Rwanda uses drones to deliver cancer drugs to patients
The lockdown measures to contain the spread of the new coronavirus have complicated many activities including access to certain medical services, including cancer treatment.
According to doctors, cancer patients who fail to get the right care and access to medical services are more likely to die from the disease as opposed to dying from coronavirus.
To limit that, Partners in Health (PIH), an organisation which treats cancer patients from its centre at Butaro Hospital, has partnered with Zipline to extend cancer care services closer to where patients live.
At Butaro Hospital in Burera District, PIH deals with different types of cancer patients: some are hospitalised after being diagnosed with cancer, others are outpatients who consult with the hospital once or twice a month to check the functioning of their organs.
The third group of patients are those that receive what is known as intravenous treatment – a type of chemotherapy used to treat and kill cancer cells, delivered with an intravenous therapy inserted in a large vein, usually in the arm, hand or chest.
A medic collects emergency drone delivery at Kabgayi Hospital in Muhanga District. / Photo: Courtesy
The same group of patients who receive intravenous treatment could as well receive oral treatment without necessarily having to travel from home.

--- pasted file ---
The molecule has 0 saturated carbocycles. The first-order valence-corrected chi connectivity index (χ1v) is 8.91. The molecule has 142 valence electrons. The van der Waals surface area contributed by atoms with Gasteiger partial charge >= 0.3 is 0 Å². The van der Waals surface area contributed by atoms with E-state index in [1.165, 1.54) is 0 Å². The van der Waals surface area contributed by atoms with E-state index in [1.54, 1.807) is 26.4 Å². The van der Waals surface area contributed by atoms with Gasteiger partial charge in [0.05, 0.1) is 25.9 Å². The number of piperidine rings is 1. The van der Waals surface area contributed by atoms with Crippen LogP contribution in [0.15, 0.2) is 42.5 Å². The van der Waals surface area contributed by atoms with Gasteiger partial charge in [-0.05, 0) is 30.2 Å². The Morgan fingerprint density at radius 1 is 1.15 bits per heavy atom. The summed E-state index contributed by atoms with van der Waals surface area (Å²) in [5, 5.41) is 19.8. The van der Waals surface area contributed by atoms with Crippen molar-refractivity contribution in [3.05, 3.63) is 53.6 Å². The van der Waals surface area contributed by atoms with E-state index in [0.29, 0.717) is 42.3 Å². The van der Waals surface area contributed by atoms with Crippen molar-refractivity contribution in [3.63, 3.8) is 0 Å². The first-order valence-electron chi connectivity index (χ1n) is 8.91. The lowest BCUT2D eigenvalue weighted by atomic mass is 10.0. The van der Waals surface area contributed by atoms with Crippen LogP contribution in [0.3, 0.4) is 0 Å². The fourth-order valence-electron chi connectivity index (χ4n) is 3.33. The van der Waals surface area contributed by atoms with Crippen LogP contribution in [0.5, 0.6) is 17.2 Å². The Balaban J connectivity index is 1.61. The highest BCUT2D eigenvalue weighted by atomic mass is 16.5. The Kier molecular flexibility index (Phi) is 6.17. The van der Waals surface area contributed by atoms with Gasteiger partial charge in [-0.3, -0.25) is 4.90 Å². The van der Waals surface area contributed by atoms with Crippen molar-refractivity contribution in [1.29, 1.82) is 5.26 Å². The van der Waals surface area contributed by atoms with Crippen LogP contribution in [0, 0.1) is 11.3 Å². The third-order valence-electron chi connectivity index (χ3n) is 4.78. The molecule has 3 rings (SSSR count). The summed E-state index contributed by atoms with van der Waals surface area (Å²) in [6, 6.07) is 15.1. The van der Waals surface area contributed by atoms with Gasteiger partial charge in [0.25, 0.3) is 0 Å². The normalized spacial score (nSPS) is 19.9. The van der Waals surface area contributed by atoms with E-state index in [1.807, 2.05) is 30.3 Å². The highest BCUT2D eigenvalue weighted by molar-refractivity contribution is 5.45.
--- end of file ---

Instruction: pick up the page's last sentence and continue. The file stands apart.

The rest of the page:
“With the lockdown, that group of outpatients could not move around the country. They could not leave their districts and come to the clinic,” Dr. Joel Mubiligi, PIH Executive Director said.
In trying to find the solution, PIH realized that Zipline – an American logistics firm – could be an answer to the complicated challenge that was posed by the new coronavirus.
“We were trying to explore different options, and Zipline happened to be extremely prompt in responding. The following day we were already transporting drugs,” Dr. Mubiligi noted.
The delivery service
Zipline currently delivers blood across different hospitals in the country using unmanned aerial vehicles, commonly known as drones from its bases in Muhanga and Kayonza districts.
Leveraging its existing network, the company is seen as transformative in saving cancer patients whose lives are already complicated by the disease.
Israel Bimpe, who’s in charge of Zipline’s Global Health Partnerships, said they will be flying their drones to deliver drugs that are critical for patients, and they see that as an effective solution.
“Previously, a patient would be transported to Butaro Hospital from Gisagara for instance, which is a long distance given how far the two districts are. Using drones could be an effective way to save the lives of these patients,” he said.
The partnership will see Zipline deliver cancer drugs to district hospitals closer to where patients are, and PIH medics will work with district doctors to provide care to the patients.
So far, Zipline drones have delivered cancer drugs to 18 cancer patients in eleven districts in the past two weeks.
This has allowed patients to continue getting the right care during the coronavirus pandemic.
Bimpe noted that elsewhere vaccination rates are reducing because hospitals are getting overwhelmed, and that drone delivery services like Zipline can serve in this situation.
“In Ghana, we are delivering personal protective equipment, and we have started delivering Covid-19 test samples from up country hospitals to the capital,” he said.